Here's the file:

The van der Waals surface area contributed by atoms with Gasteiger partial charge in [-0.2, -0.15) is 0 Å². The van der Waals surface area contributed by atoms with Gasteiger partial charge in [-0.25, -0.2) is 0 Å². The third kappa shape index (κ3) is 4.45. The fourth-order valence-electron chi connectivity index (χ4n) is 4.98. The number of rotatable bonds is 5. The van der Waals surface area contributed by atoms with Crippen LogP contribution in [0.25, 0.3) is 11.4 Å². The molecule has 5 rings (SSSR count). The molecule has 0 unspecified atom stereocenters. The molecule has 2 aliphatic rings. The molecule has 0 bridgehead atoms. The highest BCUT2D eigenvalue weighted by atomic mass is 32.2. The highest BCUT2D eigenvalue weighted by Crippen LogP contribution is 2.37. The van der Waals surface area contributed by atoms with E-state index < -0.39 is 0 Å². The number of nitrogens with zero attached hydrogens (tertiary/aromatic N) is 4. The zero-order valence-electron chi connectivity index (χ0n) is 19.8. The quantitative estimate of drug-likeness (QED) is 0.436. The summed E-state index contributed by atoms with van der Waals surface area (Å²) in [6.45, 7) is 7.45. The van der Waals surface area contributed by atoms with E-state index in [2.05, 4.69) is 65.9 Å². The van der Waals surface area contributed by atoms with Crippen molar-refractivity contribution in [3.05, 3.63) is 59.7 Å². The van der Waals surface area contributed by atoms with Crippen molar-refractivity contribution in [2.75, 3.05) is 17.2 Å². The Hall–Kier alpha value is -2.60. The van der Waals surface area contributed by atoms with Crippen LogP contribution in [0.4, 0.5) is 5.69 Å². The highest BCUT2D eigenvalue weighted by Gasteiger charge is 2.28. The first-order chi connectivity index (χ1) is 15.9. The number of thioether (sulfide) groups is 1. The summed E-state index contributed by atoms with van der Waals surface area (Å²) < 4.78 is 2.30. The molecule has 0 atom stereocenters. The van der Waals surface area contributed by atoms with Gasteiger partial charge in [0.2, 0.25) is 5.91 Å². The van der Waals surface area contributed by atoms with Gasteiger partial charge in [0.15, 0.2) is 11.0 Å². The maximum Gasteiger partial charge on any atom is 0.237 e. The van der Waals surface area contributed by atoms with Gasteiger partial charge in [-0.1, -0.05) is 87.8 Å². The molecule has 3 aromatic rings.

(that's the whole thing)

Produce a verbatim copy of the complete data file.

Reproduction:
The van der Waals surface area contributed by atoms with Gasteiger partial charge in [-0.2, -0.15) is 0 Å². The van der Waals surface area contributed by atoms with Gasteiger partial charge in [-0.25, -0.2) is 0 Å². The third kappa shape index (κ3) is 4.45. The fourth-order valence-electron chi connectivity index (χ4n) is 4.98. The number of rotatable bonds is 5. The van der Waals surface area contributed by atoms with Crippen LogP contribution in [0.25, 0.3) is 11.4 Å². The molecule has 5 rings (SSSR count). The molecule has 0 unspecified atom stereocenters. The molecule has 2 aliphatic rings. The molecule has 0 bridgehead atoms. The highest BCUT2D eigenvalue weighted by atomic mass is 32.2. The highest BCUT2D eigenvalue weighted by Crippen LogP contribution is 2.37. The van der Waals surface area contributed by atoms with E-state index < -0.39 is 0 Å². The number of nitrogens with zero attached hydrogens (tertiary/aromatic N) is 4. The zero-order valence-electron chi connectivity index (χ0n) is 19.8. The quantitative estimate of drug-likeness (QED) is 0.436. The summed E-state index contributed by atoms with van der Waals surface area (Å²) in [6.45, 7) is 7.45. The van der Waals surface area contributed by atoms with E-state index in [2.05, 4.69) is 65.9 Å². The van der Waals surface area contributed by atoms with Crippen molar-refractivity contribution in [3.05, 3.63) is 59.7 Å². The van der Waals surface area contributed by atoms with Crippen molar-refractivity contribution in [2.75, 3.05) is 17.2 Å². The Hall–Kier alpha value is -2.60. The van der Waals surface area contributed by atoms with Crippen LogP contribution in [0.4, 0.5) is 5.69 Å². The highest BCUT2D eigenvalue weighted by Gasteiger charge is 2.28. The first-order chi connectivity index (χ1) is 15.9. The number of thioether (sulfide) groups is 1. The summed E-state index contributed by atoms with van der Waals surface area (Å²) < 4.78 is 2.30. The molecule has 0 atom stereocenters. The van der Waals surface area contributed by atoms with Gasteiger partial charge in [0.2, 0.25) is 5.91 Å². The van der Waals surface area contributed by atoms with Gasteiger partial charge in [0.15, 0.2) is 11.0 Å². The maximum Gasteiger partial charge on any atom is 0.237 e. The van der Waals surface area contributed by atoms with Gasteiger partial charge in [-0.1, -0.05) is 87.8 Å². The molecule has 3 aromatic rings.